The Four Management Tips You Need to Hear

July 18, 2013

By: Rachel

Charlotte Beers speaking at the TEDx Women conference

Managing a team and instilling your company's culture within the team is a daunting and never-ending task. One of the best ways to adopt new managerial skills is to learn from those who have already succeeded – and maybe failed a few times – to evaluate what worked, and why it worked when it did. Imitation is the sincerest form of flattery, right? On that note, let's follow the advice of some well-known, well-respected leaders.
Lead to a new direction.
Charlotte Beers, tasked with heading up Ogilvy & Mather Worldwide, needed to set the new course and lead her team along. How did she do it? Beers says, “The secret ingredient to that is what I have [labeled] artful communication — that you have personal clarity, that you can speak in a memorable way, and that you have enough personal conviction and commitment that you have high persuasiveness about your communication. And if you don't have those three things – clarity, memorability, and persuasiveness – you're not leading, anyway.”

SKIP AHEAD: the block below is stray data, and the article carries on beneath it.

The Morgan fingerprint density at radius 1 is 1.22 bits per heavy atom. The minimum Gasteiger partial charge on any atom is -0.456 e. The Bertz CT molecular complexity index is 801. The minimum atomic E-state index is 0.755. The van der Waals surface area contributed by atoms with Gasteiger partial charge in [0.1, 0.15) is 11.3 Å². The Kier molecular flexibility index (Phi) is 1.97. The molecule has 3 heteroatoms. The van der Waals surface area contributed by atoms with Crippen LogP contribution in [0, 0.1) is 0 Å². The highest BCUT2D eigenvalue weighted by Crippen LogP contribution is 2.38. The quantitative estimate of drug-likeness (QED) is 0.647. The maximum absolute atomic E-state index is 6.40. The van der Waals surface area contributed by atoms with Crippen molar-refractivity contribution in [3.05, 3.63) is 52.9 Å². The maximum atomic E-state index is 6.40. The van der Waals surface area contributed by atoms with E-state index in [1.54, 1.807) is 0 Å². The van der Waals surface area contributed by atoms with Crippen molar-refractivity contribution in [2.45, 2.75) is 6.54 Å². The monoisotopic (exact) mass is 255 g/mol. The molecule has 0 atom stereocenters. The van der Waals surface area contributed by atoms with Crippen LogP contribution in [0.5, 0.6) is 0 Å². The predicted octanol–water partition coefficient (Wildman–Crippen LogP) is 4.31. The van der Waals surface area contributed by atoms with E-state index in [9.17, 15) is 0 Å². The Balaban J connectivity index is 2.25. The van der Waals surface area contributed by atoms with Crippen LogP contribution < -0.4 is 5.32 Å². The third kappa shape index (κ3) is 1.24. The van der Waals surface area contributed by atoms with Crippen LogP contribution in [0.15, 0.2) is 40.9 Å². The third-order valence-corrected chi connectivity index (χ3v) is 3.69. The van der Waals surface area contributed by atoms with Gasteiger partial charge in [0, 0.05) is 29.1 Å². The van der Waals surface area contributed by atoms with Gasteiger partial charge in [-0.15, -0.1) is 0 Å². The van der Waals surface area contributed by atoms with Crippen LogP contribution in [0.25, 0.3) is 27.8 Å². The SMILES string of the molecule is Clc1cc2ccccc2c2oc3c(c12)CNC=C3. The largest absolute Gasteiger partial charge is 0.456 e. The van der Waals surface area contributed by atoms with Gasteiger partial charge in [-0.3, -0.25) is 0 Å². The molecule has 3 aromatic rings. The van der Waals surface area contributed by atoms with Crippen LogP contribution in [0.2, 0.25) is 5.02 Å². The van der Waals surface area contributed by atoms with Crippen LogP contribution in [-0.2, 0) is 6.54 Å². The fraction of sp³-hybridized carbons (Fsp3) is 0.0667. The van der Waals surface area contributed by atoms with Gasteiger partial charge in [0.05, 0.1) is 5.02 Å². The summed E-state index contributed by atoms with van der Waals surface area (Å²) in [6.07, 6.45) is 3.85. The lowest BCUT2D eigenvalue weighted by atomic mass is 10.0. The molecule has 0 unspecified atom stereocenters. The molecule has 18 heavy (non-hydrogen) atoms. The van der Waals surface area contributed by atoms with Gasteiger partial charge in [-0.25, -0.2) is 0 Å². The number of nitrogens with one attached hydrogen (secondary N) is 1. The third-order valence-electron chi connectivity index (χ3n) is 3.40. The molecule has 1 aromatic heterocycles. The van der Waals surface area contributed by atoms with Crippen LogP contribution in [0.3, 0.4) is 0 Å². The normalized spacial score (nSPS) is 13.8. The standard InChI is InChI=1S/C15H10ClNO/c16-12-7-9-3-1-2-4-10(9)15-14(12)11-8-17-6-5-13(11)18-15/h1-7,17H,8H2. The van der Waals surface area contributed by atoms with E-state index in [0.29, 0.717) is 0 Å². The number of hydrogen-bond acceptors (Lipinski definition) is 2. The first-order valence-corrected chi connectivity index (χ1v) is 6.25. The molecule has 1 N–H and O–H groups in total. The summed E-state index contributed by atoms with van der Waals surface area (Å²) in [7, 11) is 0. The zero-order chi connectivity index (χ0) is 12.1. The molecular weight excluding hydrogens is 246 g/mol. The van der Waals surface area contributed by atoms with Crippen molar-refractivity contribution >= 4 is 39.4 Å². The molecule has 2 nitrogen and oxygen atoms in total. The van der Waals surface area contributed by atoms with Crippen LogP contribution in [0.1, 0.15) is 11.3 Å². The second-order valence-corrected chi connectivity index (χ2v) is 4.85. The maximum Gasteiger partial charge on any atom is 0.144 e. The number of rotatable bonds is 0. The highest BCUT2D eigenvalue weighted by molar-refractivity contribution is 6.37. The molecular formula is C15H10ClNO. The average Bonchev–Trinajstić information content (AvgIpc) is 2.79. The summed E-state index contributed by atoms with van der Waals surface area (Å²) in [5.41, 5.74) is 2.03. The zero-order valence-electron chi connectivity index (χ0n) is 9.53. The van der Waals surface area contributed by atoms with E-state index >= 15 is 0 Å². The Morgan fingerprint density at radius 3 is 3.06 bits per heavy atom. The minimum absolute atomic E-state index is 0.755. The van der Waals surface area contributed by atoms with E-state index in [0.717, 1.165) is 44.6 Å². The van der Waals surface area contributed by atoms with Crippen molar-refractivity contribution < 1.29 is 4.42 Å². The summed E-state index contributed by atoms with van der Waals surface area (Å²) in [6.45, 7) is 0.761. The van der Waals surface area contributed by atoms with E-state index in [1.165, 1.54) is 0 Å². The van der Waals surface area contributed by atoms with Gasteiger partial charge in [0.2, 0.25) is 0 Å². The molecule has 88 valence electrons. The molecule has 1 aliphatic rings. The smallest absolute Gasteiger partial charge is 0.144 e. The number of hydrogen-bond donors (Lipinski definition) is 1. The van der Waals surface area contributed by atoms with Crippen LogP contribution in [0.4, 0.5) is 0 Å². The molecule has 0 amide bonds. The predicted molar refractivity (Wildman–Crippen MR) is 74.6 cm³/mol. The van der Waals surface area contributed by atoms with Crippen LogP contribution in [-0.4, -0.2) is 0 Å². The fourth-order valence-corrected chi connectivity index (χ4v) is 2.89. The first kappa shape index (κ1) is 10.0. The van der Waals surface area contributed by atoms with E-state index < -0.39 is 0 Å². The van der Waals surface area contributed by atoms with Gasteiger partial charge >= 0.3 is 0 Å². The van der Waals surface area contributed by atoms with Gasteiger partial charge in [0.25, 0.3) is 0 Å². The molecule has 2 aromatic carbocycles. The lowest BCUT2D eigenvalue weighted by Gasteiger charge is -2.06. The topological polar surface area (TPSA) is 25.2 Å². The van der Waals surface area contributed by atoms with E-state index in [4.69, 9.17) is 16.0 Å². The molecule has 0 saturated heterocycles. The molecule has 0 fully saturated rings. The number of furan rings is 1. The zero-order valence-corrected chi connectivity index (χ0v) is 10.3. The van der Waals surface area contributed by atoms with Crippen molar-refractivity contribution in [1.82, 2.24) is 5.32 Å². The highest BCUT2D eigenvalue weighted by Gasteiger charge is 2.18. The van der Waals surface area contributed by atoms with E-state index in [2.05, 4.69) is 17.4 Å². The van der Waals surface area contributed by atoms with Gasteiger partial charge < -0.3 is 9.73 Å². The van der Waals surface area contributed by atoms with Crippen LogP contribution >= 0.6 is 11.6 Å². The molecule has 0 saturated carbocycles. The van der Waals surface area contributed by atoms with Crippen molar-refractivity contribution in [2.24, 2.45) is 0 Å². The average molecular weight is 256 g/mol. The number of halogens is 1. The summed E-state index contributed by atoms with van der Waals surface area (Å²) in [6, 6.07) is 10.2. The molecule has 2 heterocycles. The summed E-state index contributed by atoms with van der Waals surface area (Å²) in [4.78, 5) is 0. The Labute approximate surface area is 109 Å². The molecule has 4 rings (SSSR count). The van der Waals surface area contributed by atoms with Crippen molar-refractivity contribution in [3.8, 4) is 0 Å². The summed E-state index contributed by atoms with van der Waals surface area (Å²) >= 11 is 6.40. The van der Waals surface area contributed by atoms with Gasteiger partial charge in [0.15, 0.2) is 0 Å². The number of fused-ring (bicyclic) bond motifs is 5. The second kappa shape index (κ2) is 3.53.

Ask for help.
Foursquare's co-founder Dennis Crowley may be the CEO of one of the hottest social startups, but that doesn't mean he is the best across the board. To make sure he has the support he needs to lead Foursquare to success, he says, “I learned early on not to feel badly about reaching out for help, and not to feel embarrassed about saying that you're in over your head. Early on, everyone in the organization became really comfortable with the idea that if there's something you can't do, just talk to someone about it or find someone to help you.”
Hire the right people.
Sometimes, great leaders can spin straw into gold, but those that can hire golden teams from the get-go will ultimately win. At Virgin, Sir Richard Branson said he “hired friendly over experienced.” His hiring thought process goes something like this: “We find brilliant people to run it, give them a lot of freedom to make mistakes, and don′t second guess them all the time.”
Inspire the culture.
You can't create a company's culture overnight, but you can help foster its development and make your company a place that inspires employees to achieve great things. In “Rework,” Jason Fried and David Heinemeier Hannson write, “Rockstar environments develop out of trust, autonomy and responsibility. They're a result of giving people the privacy, workspace and tools they deserve. Great environments show respect for the people who do the work and how they do it.”
In the words of Richard Branson, “screw it, let's do it.” Go forth and lead.
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